New Mom Saves 375 oz. Using a Milk-Saver

Sarah Van Wyhe Family
Sarah Van Wyhe and Family 

Sarah Van Wyhe is a former elementary school teacher and a breastfeeding mama; however, breastfeeding wasn’t always so easy for this busy mom of two. After finding herself unable to breastfeed her first born after much angst, she was determined to make breastfeeding work for her second born, a boy name Logan.
A week after giving birth to Logan, a friend bought Sarah a Milkies Milk-Saver. Sarah wanted one, as she remembered when trying to breastfeed her first son that she had strong milk let-down in the non-nursing breast. She knew she would soak through nursing pads if she didn’t have something in place to collect the milk. 

“I was losing a lot of breast milk during let-down, which was quite frustrating as I had so much trouble breastfeeding the first go round and hated to see any milk go to waste. I was determined to save every last drop,” she says.

With her Milkies Milk-Saver in hand and on breast, Sarah was off to collect and save her breast milk.

“The first week home I was super engorged and was manually expressing milk to save it. It was a lot of extra work. But what I love about Milkies is that as soon as I put it on and start feeding my son, it did all the work for me. All I had to do was focus on feeding my baby while collecting extra milk on the other breast,” she says. “I’m so happy someone invented a product that makes life easy for us productive milk makers!”

What Do You Do With All that Milk?

As a stay-at-home mom, Sarah knew she didn’t have a need for all the milk she was collecting.

“I’ve been collecting six to seven ounces a day with my Milkies Milk-Saver, most of which I don’t need. My pediatrician suggested I donate the excess milk to a milk bank,” says Sarah.

That is exactly what Sarah did. She contacted a milk bank that makes the collection, storing and shipping process so easy for her. Plus, she says the milk bank she chose gives $1 per ounce of qualified breast milk donated to the Susan G. Komen for the Cure®.

“I feel really good about donating this milk to a family in need without doing a lot of extra work on my part. I’m not only able to help provide nutrition to a baby who desperately needs it, but also my donation brings monetary gain to an organization that is helping fight breast cancer. It’s personal to me because one of my friends in my mom’s group, who is only 32 years old, is going through breast cancer treatment now,” she says.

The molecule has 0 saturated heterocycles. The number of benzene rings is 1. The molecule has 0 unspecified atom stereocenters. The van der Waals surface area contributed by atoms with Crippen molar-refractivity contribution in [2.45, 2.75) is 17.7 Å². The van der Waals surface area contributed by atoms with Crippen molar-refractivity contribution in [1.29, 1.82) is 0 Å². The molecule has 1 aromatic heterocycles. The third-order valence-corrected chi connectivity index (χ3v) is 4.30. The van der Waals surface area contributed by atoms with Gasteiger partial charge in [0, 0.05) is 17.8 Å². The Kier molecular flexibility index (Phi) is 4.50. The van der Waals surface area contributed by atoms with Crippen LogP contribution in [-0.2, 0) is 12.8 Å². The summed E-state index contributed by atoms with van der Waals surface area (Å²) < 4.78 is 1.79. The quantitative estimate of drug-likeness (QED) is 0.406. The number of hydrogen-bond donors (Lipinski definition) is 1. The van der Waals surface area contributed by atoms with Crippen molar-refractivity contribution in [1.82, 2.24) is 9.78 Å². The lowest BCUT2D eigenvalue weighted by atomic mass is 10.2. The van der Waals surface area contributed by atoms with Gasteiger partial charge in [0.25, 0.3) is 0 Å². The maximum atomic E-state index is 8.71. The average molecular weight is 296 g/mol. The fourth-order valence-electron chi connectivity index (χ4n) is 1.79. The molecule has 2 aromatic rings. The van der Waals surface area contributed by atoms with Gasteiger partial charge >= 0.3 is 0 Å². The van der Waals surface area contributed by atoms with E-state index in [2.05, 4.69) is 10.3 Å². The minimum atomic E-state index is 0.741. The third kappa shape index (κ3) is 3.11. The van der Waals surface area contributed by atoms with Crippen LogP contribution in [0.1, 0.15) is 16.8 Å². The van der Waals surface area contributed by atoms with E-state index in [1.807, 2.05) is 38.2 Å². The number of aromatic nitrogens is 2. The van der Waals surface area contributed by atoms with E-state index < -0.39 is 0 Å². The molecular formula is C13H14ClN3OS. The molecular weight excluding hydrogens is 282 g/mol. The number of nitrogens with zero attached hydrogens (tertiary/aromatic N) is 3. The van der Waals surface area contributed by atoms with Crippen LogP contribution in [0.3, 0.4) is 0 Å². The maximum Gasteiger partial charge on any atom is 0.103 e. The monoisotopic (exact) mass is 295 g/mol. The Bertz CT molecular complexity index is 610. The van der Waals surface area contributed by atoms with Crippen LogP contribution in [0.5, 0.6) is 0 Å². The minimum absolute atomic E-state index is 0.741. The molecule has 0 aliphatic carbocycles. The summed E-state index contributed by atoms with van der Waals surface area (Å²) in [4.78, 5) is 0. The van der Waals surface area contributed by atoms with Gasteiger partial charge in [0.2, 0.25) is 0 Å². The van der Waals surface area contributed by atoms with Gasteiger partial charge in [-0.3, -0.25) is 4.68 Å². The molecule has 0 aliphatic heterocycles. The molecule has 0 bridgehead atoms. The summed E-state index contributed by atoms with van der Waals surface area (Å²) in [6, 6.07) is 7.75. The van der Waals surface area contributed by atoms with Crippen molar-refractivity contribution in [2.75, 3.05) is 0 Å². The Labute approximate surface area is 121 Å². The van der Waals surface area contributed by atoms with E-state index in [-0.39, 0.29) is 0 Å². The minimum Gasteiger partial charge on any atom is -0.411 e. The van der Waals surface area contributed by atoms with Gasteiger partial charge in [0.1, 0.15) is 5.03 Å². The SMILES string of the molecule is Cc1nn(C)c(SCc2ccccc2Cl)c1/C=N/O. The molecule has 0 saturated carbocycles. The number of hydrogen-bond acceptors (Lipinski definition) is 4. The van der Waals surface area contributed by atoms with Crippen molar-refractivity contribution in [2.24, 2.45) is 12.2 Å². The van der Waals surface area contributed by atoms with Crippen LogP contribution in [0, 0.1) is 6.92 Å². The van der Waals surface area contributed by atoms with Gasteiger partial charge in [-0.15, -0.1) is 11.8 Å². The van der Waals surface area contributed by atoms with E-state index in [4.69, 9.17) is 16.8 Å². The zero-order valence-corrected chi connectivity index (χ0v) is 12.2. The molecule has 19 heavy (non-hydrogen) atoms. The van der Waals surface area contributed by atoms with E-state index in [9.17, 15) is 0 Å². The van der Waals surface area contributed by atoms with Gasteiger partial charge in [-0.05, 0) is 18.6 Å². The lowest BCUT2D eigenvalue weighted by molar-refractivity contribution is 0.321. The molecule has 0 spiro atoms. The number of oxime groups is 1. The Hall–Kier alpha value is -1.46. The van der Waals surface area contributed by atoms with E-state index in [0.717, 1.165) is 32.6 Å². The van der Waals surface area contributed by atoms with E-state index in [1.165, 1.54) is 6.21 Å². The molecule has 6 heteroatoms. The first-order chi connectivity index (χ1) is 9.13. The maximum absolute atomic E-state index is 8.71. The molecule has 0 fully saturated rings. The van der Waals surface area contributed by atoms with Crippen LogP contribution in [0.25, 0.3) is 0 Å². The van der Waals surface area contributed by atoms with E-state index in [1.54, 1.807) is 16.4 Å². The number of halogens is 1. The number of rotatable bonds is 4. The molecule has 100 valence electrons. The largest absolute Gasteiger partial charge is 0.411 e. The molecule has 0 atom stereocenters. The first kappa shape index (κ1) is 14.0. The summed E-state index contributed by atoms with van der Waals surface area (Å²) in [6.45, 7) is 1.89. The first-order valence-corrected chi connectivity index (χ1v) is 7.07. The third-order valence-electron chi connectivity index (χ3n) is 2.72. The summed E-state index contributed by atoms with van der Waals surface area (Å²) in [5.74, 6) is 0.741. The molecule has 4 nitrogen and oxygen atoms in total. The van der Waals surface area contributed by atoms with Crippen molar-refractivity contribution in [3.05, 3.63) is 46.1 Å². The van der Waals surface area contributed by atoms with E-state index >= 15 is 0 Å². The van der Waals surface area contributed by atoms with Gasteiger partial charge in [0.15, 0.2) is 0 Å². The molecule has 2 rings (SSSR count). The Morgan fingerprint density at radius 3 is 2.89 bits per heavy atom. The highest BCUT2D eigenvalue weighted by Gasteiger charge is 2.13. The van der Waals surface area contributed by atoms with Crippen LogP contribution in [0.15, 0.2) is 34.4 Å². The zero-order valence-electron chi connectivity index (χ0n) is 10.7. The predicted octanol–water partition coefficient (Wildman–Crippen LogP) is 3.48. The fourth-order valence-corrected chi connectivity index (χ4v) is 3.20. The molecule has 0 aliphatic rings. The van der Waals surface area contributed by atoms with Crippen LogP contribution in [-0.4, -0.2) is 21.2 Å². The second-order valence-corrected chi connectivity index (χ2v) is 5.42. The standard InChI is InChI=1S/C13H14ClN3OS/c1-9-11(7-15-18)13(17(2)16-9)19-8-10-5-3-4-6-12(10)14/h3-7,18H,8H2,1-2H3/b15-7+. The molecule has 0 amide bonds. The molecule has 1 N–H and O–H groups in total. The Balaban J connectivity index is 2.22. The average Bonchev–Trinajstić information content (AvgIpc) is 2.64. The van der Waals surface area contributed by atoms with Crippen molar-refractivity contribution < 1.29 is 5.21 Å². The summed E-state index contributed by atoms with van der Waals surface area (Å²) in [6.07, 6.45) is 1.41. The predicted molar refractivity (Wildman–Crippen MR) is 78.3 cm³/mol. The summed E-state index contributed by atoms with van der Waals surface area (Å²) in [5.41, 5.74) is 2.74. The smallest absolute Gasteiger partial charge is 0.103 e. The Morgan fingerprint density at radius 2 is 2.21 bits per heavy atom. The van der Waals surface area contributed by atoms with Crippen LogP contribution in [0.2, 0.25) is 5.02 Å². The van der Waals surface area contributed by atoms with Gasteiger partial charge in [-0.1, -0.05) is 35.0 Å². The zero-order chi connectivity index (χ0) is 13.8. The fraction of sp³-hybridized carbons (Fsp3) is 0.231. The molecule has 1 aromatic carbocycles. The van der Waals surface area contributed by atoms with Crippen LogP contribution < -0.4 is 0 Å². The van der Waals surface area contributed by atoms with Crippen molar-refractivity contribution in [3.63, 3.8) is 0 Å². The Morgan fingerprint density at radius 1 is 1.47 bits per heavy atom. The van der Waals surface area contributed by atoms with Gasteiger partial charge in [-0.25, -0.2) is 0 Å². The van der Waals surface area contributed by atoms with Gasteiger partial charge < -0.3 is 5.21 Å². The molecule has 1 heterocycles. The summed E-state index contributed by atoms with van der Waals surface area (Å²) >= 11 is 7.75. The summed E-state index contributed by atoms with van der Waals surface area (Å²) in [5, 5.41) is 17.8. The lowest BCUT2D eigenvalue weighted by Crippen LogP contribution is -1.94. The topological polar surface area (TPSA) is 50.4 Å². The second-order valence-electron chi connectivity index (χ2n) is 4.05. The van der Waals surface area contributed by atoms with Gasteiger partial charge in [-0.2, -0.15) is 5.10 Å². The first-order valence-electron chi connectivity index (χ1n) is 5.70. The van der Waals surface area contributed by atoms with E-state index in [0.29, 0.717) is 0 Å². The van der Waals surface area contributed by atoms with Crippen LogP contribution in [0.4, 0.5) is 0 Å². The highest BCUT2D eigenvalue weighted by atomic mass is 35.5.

In eight weeks, Sarah says she has collected 375 ounces of breast milk – 250 ounces for donation and 150 ounces to save in her freezer. That’s 6.7 ounces per day, on average! Sarah says she did all this without pumping and by only using her Milkies Milk-Saver.

Becoming a Milk Donor: The Process

We asked Sarah to tell us about her donation experience. She says there are several stages she had to go through to qualify to be a donor.

First, she had to get a letter from her pediatrician saying that her baby is gaining weight and is healthy. She also needed a second letter from her doctor signing off that she, too, was healthy.

She was then sent a DNA swab that she was able to do in seconds and send back to the milk bank. They then sent a technician to her house to draw blood.

Once they knew Sarah had a clean bill of health, they sent her a big box with a cooler inside and two huge freezer gel packs. When she was ready to send her milk, she says she contacts FedEx to pick up the box. When she is ready for a new box, she contacts the milk bank seven days in advance and they send her a new box with FedEx postage paid. They also supply the milk storage bags.

“I’m blow away by how easy everything is, from collecting my milk through donation to a milk bank!” she says.

 

5 Comments on "New Mom Saves 375 oz. Using a Milk-Saver"

  1. Rhiana says:

    Awesome!! I used these w/ my current little one, and I plan on using them again once I get pregnant again. I was able to save up enough milk to get my daughter through the first few days of my returning to work part time for a few weeks (I have a seasonal Jan-April job, only working on Saturdays). When I was at work, I was able to pump a few times to have enough milk saved up once my milk ran out at home. My daughter always had my milk when I was working. I never had to use formula.

  2. Anxious Mom says:

    Just came across this product in the latest Fit Pregnancy issue. I think this a great product, but I do have a few questions. My work environment isn’t very ‘pump-friendly’ and I usually do 12-14 hour shifts depending on the day, with no real break or personal time. I do want to breast feed as much as possible, but I’m worried given my situation.

    Would I be able to wear this product for 13 hours straight without having to pump or have any other issues. Ideally, I’d love to find a product that would let me collect the milk while I’m at work since pumping isn’t an option.

    Thanks!

  3. CJ Soltero says:

    Anxious Mom,
    You will still need to pump or you will get engorge. I work a 8 hour shift. To keep producing milk you have to empty your breasts. Try a dual pump and it will cut down on the amount of time you are spending on pumping. The Milkie will help collect milk when you are home at night and on the weekends. Good luck!

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